The House's passage Sunday night of a reform package will inevitably be seen as President Barack Obama's biggest achievement, whether he goes on to serve two distinguished terms or is voted out in 2012. Given the magnitude of the legislation and how long it has eluded the grasp of all of Obama's modern predecessors, this distinction is certainly merited.
That said, the ratification of health care is an even more impressive victory for House Speaker Nancy Pelosi. Faced with an endless litany of institutional roadblocks, false starts, ego-centric Members, and plain political pressures, Pelosi was able to wrangle together just enough votes to push reform to the finish line. It is Pelosi who deserves the most credit for seeing health care through.
The stakes implicit in the end game of health care were politically momentous for House Democrats: after publicly grousing and debating it for over a year, failure to pass anything would have potentially cost their party control of Congress. To be sure, health care reform has become less and less popular as the process has lurched along, but if there is one thing more unattractive to voters than unpopular initiatives, it is looking weak.
Had the House not been able to tackle health care once and for all, majority Democrats would have looked completely and utterly impotent and not deserving of full control of the government.
In other words, Pelosi faced enormous consequences for failure. Like professional sports, politics is always a zero-sum game where winning the only thing that matters and losing is absolutely unacceptable; but this was more acute with the health care vote than ever before. Pelosi had to deliver a majority not just for her party and her President, but even for herself, as defeat could have hastened the end of her speakership.
Even disregarding these considerations, Pelosi faced other immense obstacles, including:
• Sharply competing viewpoints in her own caucus between dominant progressives and recalcitrant pro-life Democrats who composed a crucial bloc of votes;
• A deeply heterogeneous Democratic caucus: regionally, ethnically, politically, ideologically;
• Little help from a rudderless White House operation which could never seem to plot a course towards passage and stick to it;
• A Senate seemingly incapable of substantive movement, seeding anger in distrust in Pelosi's own body;
• An unprecedented united opposition and anti-reform outside lobbying effort; and
• The typical electoral considerations on the mind of every Member in an election year, exacerbated by national resistance to Democratic reform and the shocking victory of Scott Brown.
Faced with these issues and others -- did I mention the Eric Massa distraction? -- Pelosi achieved the only thing that mattered: a majority. Despite the strong negative feelings many have for the Speaker, it is hard to envision anyone else achieving such a difficult success.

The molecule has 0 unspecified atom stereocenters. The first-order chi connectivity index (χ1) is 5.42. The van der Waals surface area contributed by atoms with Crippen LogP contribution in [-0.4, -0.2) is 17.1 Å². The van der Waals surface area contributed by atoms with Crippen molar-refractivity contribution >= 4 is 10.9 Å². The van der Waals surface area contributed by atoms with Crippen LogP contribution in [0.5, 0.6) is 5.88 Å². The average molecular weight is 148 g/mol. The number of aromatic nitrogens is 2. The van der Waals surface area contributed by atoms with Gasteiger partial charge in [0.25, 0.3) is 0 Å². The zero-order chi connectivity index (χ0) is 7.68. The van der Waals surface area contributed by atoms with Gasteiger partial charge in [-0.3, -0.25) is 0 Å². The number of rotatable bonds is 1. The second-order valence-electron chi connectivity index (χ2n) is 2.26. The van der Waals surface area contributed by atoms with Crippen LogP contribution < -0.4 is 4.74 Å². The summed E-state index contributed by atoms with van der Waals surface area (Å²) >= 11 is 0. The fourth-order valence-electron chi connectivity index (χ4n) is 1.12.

For some time, the dislike Pelosi has engendered has been wrong-headed. Pushing aside partisan differences, Pelosi has long been an excellent legislative tactician and proven vote-getter. In the back room, few are better at getting to 218 votes. This is often ignored by those who focus on Pelosi as the spokeswoman and face of the national Democratic Party, a role she inherited after the Democrats retook Congress in 2006.
Admittedly, Pelosi was poorly suited to that position, as she can easily come across as shrill and disingenuous, but with Obama's election, she was able to retreat into the hallways and hideaways of Capitol Hill and focus on doing what she does best.
And indeed, a comprehensive Sunday article in the New York Times notes that after Scott Brown won, it was Pelosi who convinced President Obama and her former deputy, White House Chief of Staff Rahm Emanuel that pushing the full bill was the best course of action, scoffing at their desire to scale back the health care effort. Pelosi was convinced she could get the votes, pragmatically telling the President: "We'll never have a better majority in your presidency in numbers than we've got right now." And Pelosi eagerly took on the duty of lobbying all of the tough Democratic votes herself.
Unlike Obama, Pelosi correctly understood that the only way reform was going to pass was if the House could clear the Senate bill, and that cutting efforts back or starting over was destined to fail.
Pelosi's success Sunday is the best evidence of her effectiveness, but really, she has proven herself time and again, such as by passing the stimulus, a cap-and-trade bill, and an even more liberal health care bill than the current one, all in 2009. She has done her job in delivering legislation pleasing to her party's base; consequently, any failures should be assigned more to the President and the Senate.
Given the House's passage of what was seen in mid-January as impossible, Pelosi has surpassed Sen. Chuck Schumer and even Emanuel himself as the Democrats' sharpest political mind.
As a policy achievement, Congress's passage of wide health care reform may be unmatched and it will be a win for which President Obama gets the current and historical lion's share of credit -- or blame, depending on your partisan affiliation. Nonetheless, as a political achievement, its titanic success belongs to Speaker Pelosi first. While she has won other tough votes before, the vote Sunday was the hardest she will ever face. Under virtually insoluble circumstances which would have fatally stymied others, she spearheaded the effort to attain a majority and got it.
Love her or hate her, Pelosi's work was pretty darn impressive.
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